It was a gut wrenching, emotional end to this trial.
The case has been described from the beginning as a tragedy for everyone involved. But the main issue has always been one thing, was the use of deadly force justified. After nearly two weeks of testimony the question was answered with a verdict of not guilty.
Prosecutors, during closing arguments Thursday morning, restate they agree with the claim that former Bastrop County Deputy Daniel Willis thought he saw a gun when he shot Yvette Smith two years ago. But lead prosecutor Forrest Sanderson clarified, for him that doesn't mean Willis' actions were reasonable.
"That's not simply a semantic difference, if we stipulated this defendant saw a gun, that means Yvette Smith actually had a gun in her hand, which would have changed the entire dynamics of this case."
Sanderson said he did not believe any other charge, except murder, was appropriate. Defense attorney Robert McCabe continued to be critical of how Sanderson and investigators have handled the case.
"My belief about their cases hasn't changed. I called it garbage in the first trial and I'll call it garbage now," said McCabe.
Co-defense counsel Kristen Jernigan, during closing, pointed out how their expert witnesses analyzed the physical and psychological elements of the case. Jernigan said during closing arguments that even the prosecution's own experts couldn't dispute key scientific evidence they brought up.
"Ranger Barina testified on re cross that he agreed, Daniel Willis was in fear for his life when he shot Yvette Smith, why are we here?"
Defense attorney's also blasted the prosecution for suggesting the judge could create a new standard for law enforcement with a guilty verdict.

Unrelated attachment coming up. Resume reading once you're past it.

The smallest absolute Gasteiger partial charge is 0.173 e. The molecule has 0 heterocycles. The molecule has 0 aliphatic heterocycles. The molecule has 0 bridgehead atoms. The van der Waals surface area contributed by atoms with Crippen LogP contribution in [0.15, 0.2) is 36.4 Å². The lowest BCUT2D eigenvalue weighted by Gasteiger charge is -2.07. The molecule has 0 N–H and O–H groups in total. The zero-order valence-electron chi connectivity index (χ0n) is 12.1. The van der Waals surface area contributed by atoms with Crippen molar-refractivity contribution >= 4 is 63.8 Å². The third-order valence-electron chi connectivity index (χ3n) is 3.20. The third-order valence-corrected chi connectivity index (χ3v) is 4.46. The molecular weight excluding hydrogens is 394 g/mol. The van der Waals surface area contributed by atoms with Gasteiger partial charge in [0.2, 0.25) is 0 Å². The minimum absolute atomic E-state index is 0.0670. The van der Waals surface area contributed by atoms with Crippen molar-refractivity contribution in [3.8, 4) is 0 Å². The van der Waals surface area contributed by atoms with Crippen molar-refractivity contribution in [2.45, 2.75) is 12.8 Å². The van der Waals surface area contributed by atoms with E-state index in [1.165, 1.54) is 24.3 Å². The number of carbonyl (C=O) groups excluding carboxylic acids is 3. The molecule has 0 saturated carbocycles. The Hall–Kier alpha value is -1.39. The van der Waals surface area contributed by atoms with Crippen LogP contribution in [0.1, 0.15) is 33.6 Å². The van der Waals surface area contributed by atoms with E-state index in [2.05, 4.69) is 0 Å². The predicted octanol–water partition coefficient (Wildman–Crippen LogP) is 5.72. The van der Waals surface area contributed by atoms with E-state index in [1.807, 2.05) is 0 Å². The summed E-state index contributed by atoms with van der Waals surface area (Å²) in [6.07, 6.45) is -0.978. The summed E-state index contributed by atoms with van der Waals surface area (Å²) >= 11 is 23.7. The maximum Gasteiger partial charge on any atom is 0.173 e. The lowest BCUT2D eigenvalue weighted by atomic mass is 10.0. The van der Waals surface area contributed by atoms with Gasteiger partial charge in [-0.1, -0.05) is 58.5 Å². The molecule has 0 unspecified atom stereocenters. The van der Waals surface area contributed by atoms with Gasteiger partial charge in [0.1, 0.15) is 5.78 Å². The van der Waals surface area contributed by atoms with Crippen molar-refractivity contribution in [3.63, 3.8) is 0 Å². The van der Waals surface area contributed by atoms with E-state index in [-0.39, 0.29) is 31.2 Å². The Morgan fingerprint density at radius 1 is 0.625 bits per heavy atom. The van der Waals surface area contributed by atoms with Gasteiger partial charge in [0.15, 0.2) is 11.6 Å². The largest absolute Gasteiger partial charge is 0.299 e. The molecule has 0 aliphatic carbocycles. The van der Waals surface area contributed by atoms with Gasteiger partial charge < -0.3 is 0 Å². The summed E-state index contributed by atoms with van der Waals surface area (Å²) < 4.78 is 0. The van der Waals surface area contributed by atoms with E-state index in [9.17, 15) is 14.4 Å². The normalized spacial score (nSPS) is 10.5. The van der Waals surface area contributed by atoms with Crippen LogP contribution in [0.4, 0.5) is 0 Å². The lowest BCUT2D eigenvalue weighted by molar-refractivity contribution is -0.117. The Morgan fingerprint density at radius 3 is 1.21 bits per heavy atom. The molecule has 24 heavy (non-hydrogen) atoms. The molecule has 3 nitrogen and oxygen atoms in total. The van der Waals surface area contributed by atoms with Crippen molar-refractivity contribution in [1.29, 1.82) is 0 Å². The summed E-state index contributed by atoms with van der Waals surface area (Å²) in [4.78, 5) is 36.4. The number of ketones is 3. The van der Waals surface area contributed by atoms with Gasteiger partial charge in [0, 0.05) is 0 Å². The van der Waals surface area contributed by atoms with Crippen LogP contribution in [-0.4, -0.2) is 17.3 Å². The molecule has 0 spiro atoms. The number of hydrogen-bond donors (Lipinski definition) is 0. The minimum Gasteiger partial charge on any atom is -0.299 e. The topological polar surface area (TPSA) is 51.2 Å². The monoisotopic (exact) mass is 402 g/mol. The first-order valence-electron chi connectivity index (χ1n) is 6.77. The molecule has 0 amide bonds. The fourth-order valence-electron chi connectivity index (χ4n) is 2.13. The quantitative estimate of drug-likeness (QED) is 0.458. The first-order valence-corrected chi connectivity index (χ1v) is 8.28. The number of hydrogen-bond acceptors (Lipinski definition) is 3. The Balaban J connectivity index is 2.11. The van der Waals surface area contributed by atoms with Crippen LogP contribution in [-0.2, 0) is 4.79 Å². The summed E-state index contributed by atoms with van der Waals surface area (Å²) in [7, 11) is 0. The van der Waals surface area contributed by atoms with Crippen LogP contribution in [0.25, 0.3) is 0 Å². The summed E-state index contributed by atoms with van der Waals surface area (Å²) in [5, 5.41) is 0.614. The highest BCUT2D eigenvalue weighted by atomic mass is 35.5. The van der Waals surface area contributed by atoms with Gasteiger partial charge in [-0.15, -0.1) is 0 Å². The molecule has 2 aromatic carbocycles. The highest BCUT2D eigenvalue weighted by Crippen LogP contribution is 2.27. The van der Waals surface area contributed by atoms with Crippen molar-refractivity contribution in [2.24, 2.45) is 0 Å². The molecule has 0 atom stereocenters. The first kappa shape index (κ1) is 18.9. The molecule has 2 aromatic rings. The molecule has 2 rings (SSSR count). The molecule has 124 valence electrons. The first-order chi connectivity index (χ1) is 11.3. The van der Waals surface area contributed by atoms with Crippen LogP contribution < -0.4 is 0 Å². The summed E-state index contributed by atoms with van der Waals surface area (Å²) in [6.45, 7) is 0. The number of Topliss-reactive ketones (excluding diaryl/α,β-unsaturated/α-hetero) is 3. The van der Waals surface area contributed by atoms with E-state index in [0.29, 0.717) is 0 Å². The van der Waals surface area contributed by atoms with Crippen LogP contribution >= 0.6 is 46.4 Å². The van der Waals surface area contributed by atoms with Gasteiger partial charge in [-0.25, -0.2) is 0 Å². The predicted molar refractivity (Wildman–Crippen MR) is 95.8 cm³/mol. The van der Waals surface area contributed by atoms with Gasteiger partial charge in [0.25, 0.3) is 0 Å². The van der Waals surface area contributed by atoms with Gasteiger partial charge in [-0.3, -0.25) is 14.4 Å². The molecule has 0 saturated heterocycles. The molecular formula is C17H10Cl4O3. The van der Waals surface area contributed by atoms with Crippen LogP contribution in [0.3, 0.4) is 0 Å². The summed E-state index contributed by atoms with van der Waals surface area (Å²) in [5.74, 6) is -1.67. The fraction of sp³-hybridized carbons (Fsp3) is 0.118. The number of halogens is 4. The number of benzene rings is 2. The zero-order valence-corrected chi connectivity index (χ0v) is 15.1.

"I don't think they ever correctly interpreted the law. The law has been clear for decades, you have the right to use deadly force in defense of yourself, and you have the right to use that whether the danger is apparent or real," said Jernigan.
On February 16, 2014 Daniel Willis was sent to a violent domestic disturbance call north of Bastrop. After arriving dispatchers warned him that a woman who was inside the house had called 911 and said there was a struggle over a loaded shotgun.
The last report Willis got from dispatchers was that a gunman was at the front door.
He claims he saw a shiny object that appeared to be a gun, and that's why he fired.
"We're not doubting that he had those images in his mind. We don't care what the cause was, it doesn't matter," said Sanderson.
Smith's family got a $1.2 million from the county but they also wanted Willis to go to prison. After his first trial last year ended in a hung jury, it was decided the re-trail would be decided by Judge Albert McCaig.
The judge reached his verdict shortly after 3:00.
Before announcing it, Judge McCaig quoted a portion of a speech made by Teddy Roosevelt called "the man in the arena." Roosevelt noted the sacrifice of a citizen who gets involved, gets dirty and continues to try even if his efforts fail. The judge today said Daniel Willis was that man and then said he was not guilty.
Moments after the verdict was read Willis' family started to cry. Smith's family also cried, with some running out of the courtroom. One person collapsed outside of the courthouse while another who was still inside shouted out out in anger.
Special prosecutor, Forrest Sanderson and his 2nd chair prosecutor, said they would not make a statement to the media until after the trial ended . They both left the courthouse Thursday without speaking to reporters. A person at his office, located across the street from the courthouse, later told FOX 7 that Sanderson would not be making a comment.
Attorney Robert McCabe told FOX 7 Willis still has his law enforcement license . While he doubts Willis wants to go back to the Bastrop County Sheriff's Office, he didn't rule out getting a job with another law enforcement agency.